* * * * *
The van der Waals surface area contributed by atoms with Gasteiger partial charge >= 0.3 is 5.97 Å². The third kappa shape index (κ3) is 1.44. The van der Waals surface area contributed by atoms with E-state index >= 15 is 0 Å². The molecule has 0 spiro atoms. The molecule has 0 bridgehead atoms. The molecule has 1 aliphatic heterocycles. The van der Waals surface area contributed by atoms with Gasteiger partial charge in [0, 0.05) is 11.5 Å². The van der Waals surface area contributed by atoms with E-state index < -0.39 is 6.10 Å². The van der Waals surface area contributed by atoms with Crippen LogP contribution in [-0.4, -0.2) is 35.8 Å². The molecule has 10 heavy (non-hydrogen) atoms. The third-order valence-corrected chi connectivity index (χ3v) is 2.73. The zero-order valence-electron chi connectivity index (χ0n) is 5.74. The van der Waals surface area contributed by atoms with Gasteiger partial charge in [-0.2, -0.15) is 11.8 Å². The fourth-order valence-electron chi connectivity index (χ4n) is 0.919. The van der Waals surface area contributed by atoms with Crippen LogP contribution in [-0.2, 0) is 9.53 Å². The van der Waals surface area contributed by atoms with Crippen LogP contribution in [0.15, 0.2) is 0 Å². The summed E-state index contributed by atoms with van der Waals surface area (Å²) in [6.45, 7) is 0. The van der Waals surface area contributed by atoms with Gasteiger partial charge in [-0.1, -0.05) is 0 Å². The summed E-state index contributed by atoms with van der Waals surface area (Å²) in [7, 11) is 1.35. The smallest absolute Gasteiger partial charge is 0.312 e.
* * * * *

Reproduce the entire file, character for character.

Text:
The van der Waals surface area contributed by atoms with Gasteiger partial charge >= 0.3 is 5.97 Å². The third kappa shape index (κ3) is 1.44. The van der Waals surface area contributed by atoms with E-state index >= 15 is 0 Å². The molecule has 0 spiro atoms. The molecule has 0 bridgehead atoms. The molecule has 1 aliphatic heterocycles. The van der Waals surface area contributed by atoms with Gasteiger partial charge in [0, 0.05) is 11.5 Å². The van der Waals surface area contributed by atoms with E-state index < -0.39 is 6.10 Å². The van der Waals surface area contributed by atoms with Crippen LogP contribution in [-0.4, -0.2) is 35.8 Å². The molecule has 10 heavy (non-hydrogen) atoms. The third-order valence-corrected chi connectivity index (χ3v) is 2.73. The zero-order valence-electron chi connectivity index (χ0n) is 5.74. The van der Waals surface area contributed by atoms with Gasteiger partial charge in [-0.2, -0.15) is 11.8 Å². The fourth-order valence-electron chi connectivity index (χ4n) is 0.919. The van der Waals surface area contributed by atoms with Crippen LogP contribution in [-0.2, 0) is 9.53 Å². The van der Waals surface area contributed by atoms with Crippen LogP contribution in [0.15, 0.2) is 0 Å². The summed E-state index contributed by atoms with van der Waals surface area (Å²) in [6.45, 7) is 0. The van der Waals surface area contributed by atoms with Gasteiger partial charge in [-0.1, -0.05) is 0 Å². The summed E-state index contributed by atoms with van der Waals surface area (Å²) in [7, 11) is 1.35. The smallest absolute Gasteiger partial charge is 0.312 e.